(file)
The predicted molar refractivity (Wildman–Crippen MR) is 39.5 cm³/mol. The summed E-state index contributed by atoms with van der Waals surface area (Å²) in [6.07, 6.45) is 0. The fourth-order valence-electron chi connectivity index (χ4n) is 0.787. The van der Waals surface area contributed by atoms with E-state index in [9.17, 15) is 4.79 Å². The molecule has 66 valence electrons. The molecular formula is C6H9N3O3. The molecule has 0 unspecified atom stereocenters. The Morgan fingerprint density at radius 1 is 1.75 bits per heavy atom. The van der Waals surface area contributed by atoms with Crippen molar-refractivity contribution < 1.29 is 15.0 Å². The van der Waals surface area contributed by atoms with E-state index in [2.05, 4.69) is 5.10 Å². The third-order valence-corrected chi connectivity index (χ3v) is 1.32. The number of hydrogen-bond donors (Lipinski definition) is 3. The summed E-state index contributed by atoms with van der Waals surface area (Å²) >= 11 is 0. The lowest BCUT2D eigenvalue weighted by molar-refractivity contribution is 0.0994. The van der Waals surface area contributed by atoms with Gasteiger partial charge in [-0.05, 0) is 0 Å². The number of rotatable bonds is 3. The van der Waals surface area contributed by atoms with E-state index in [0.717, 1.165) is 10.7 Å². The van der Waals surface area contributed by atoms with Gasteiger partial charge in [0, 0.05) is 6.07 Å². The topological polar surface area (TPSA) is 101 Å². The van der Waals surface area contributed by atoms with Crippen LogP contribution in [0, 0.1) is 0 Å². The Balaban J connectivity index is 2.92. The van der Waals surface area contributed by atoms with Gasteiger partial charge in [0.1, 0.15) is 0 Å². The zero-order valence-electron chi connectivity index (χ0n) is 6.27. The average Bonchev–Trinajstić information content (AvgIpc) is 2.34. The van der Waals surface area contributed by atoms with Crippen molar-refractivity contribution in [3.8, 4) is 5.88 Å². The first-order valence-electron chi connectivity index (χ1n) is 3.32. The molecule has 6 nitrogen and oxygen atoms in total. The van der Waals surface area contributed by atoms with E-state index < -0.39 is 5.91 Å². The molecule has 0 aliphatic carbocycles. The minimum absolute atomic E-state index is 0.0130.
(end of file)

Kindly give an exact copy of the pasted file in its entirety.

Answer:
The predicted molar refractivity (Wildman–Crippen MR) is 39.5 cm³/mol. The summed E-state index contributed by atoms with van der Waals surface area (Å²) in [6.07, 6.45) is 0. The fourth-order valence-electron chi connectivity index (χ4n) is 0.787. The van der Waals surface area contributed by atoms with E-state index in [9.17, 15) is 4.79 Å². The molecule has 66 valence electrons. The molecular formula is C6H9N3O3. The molecule has 0 unspecified atom stereocenters. The Morgan fingerprint density at radius 1 is 1.75 bits per heavy atom. The van der Waals surface area contributed by atoms with Crippen molar-refractivity contribution < 1.29 is 15.0 Å². The van der Waals surface area contributed by atoms with E-state index in [2.05, 4.69) is 5.10 Å². The third-order valence-corrected chi connectivity index (χ3v) is 1.32. The number of hydrogen-bond donors (Lipinski definition) is 3. The summed E-state index contributed by atoms with van der Waals surface area (Å²) >= 11 is 0. The lowest BCUT2D eigenvalue weighted by molar-refractivity contribution is 0.0994. The van der Waals surface area contributed by atoms with Gasteiger partial charge in [-0.05, 0) is 0 Å². The number of rotatable bonds is 3. The van der Waals surface area contributed by atoms with E-state index in [0.717, 1.165) is 10.7 Å². The van der Waals surface area contributed by atoms with Gasteiger partial charge in [0, 0.05) is 6.07 Å². The topological polar surface area (TPSA) is 101 Å². The van der Waals surface area contributed by atoms with Crippen LogP contribution in [0, 0.1) is 0 Å². The Balaban J connectivity index is 2.92. The van der Waals surface area contributed by atoms with Gasteiger partial charge in [0.1, 0.15) is 0 Å². The zero-order valence-electron chi connectivity index (χ0n) is 6.27. The average Bonchev–Trinajstić information content (AvgIpc) is 2.34. The van der Waals surface area contributed by atoms with Crippen molar-refractivity contribution in [3.8, 4) is 5.88 Å². The first-order valence-electron chi connectivity index (χ1n) is 3.32. The molecule has 6 nitrogen and oxygen atoms in total. The van der Waals surface area contributed by atoms with E-state index < -0.39 is 5.91 Å². The molecule has 0 aliphatic carbocycles. The minimum absolute atomic E-state index is 0.0130.